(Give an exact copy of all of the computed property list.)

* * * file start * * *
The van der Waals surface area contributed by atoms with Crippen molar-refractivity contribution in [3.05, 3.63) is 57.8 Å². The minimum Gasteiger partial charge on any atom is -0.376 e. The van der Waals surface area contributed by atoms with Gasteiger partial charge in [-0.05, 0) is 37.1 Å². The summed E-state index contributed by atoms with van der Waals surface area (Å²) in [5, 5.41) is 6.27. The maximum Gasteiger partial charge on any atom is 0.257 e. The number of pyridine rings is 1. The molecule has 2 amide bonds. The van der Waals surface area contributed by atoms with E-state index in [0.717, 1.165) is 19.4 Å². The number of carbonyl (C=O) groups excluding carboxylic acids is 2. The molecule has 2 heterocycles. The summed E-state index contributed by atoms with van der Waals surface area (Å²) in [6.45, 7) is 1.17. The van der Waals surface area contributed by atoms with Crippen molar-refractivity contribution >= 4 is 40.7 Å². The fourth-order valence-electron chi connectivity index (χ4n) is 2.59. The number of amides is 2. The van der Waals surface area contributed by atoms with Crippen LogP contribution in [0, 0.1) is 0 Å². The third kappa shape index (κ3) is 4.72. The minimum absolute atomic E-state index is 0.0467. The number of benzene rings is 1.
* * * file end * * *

The van der Waals surface area contributed by atoms with Crippen molar-refractivity contribution in [3.05, 3.63) is 57.8 Å². The minimum Gasteiger partial charge on any atom is -0.376 e. The van der Waals surface area contributed by atoms with Gasteiger partial charge in [-0.05, 0) is 37.1 Å². The summed E-state index contributed by atoms with van der Waals surface area (Å²) in [5, 5.41) is 6.27. The maximum Gasteiger partial charge on any atom is 0.257 e. The number of pyridine rings is 1. The molecule has 2 amide bonds. The van der Waals surface area contributed by atoms with E-state index in [0.717, 1.165) is 19.4 Å². The number of carbonyl (C=O) groups excluding carboxylic acids is 2. The molecule has 2 heterocycles. The summed E-state index contributed by atoms with van der Waals surface area (Å²) in [6.45, 7) is 1.17. The van der Waals surface area contributed by atoms with Crippen molar-refractivity contribution >= 4 is 40.7 Å². The fourth-order valence-electron chi connectivity index (χ4n) is 2.59. The number of amides is 2. The van der Waals surface area contributed by atoms with Crippen LogP contribution in [0, 0.1) is 0 Å². The third kappa shape index (κ3) is 4.72. The minimum absolute atomic E-state index is 0.0467. The number of benzene rings is 1.